Analysis of Combustion Knock Metrics in Spark-Ignition Engines 2006-01-0400
Combustion knock detection and control in internal combustion engines continues to be an important feature in engine management systems. In spark-ignition engine applications, the frequency of occurrence of combustion knock and its intensity are controlled through a closed-looped feedback system to maintain knock at levels that do not cause engine damage or objectionable audible noise.
Many methods for determination of the feedback signal for combustion knock in spark-ignition internal combustion engines have been employed with the most common technique being measurement of engine vibration using an accelerometer. With this technique single or multiple piezoelectric accelerometers are mounted on the engine and vibrations resulting from combustion knock and other sources are converted to electrical signals. These signals are input to the engine control unit and are processed to determine the signal strength during a period of crank-angle when combustion knock is expected. As the accelerometer detects a number of sources of vibrations in addition to the desired vibration from knock, the signal quality varies significantly from engine to engine, cylinder to cylinder, and over the operating conditions of the engine.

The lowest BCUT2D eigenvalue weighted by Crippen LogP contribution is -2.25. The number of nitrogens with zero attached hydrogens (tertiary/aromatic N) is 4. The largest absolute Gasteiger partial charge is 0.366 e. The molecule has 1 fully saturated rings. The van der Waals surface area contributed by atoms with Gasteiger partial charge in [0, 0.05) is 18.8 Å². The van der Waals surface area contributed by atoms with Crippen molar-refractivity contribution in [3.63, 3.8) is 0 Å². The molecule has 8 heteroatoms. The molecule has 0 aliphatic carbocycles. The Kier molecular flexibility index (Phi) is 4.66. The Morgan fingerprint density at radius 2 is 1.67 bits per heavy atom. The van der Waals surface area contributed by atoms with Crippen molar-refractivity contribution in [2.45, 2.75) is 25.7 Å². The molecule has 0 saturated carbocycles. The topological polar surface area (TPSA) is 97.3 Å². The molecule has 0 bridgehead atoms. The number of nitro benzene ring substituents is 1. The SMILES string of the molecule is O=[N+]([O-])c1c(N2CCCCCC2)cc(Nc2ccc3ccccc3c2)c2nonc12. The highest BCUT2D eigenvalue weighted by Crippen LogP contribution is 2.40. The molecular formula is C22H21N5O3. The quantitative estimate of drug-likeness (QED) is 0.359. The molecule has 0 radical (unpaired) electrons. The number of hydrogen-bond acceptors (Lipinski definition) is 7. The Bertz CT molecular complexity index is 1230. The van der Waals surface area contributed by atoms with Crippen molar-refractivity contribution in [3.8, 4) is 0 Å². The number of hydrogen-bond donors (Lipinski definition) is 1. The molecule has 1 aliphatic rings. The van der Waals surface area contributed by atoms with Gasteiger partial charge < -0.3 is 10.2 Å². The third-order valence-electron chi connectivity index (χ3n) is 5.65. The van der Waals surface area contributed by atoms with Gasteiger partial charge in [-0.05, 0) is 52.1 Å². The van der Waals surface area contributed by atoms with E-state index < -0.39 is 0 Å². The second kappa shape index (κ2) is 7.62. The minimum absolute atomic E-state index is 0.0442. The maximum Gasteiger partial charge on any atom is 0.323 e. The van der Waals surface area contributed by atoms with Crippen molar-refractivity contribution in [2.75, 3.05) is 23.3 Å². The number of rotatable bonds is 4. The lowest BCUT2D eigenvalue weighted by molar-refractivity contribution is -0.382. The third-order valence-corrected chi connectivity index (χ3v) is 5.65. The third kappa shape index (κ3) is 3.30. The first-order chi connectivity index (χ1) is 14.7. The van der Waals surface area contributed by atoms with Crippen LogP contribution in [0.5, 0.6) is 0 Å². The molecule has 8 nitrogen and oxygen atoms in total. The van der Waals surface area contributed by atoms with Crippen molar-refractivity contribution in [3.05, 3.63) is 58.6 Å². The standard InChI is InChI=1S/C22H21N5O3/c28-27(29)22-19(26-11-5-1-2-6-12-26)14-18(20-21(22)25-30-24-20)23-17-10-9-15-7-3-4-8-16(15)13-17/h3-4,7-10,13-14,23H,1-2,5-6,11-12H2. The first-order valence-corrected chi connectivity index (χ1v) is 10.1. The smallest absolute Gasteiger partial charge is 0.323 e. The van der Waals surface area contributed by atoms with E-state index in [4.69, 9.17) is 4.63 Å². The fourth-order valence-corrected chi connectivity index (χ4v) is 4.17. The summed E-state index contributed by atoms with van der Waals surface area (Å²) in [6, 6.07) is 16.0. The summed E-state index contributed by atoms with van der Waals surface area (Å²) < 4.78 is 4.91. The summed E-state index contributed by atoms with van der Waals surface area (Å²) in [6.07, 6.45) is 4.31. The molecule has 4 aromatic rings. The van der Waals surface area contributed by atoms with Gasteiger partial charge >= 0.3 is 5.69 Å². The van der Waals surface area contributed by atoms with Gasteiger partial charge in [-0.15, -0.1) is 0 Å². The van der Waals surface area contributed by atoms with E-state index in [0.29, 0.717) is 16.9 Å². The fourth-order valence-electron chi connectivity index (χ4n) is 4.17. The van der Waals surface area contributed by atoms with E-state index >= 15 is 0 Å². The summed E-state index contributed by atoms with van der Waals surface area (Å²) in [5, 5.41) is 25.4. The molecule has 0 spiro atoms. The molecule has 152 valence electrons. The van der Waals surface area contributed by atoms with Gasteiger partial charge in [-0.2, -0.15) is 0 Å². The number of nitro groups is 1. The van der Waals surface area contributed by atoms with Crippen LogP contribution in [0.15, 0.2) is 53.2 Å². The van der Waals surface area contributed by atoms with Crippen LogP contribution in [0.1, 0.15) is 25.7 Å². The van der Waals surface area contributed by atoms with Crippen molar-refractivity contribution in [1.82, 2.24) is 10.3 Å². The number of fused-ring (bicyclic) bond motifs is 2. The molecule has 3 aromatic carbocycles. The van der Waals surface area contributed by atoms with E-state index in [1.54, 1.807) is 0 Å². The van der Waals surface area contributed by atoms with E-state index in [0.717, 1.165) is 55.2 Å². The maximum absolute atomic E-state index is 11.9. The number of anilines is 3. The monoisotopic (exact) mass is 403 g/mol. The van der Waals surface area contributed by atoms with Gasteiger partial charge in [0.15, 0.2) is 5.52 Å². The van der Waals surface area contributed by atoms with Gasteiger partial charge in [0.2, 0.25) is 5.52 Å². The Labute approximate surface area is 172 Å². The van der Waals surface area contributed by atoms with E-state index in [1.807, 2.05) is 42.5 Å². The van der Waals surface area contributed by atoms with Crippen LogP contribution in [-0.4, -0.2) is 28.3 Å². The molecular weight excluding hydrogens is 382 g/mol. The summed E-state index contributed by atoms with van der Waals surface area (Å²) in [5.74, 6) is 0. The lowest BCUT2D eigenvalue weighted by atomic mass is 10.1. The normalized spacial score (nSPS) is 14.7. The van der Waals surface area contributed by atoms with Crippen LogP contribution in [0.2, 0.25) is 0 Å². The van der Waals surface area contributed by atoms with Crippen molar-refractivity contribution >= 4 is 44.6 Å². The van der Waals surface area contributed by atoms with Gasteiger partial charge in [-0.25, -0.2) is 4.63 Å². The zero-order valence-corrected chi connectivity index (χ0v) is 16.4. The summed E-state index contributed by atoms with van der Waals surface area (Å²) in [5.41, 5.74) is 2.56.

To evaluate the effectiveness and accuracy of knock detection via accelerometers, a reference system is commonly employed. One of the most common reference metrics is the signal strength of the combustion pressure over the appropriate frequency range as measured with in-cylinder pressure transducers.
This analysis examines both cylinder pressure and accelerometer based knock intensity metrics, where the pressure based knock intensity metric is used as the reference measure. Distributions of the knock metrics over a number of engine cycles for various engine speeds, loads, cam timings, and knock levels are measured and fit to a log-normal model distribution. The log-normal model is shown to provide a good fit to the measured distribution and also captures the characteristics of the distribution to include skewness and peakness. In addition the accelerometer intensity metric is correlated to the reference pressure intensity metric. The result of this correlation provides the coefficient of determination, which is used as a measure of the accelerometer intensity metric's ability to indicate knock. The effects of the distribution of the pressure intensity metric on the coefficient of determination are examined by analyzing subsets of the distribution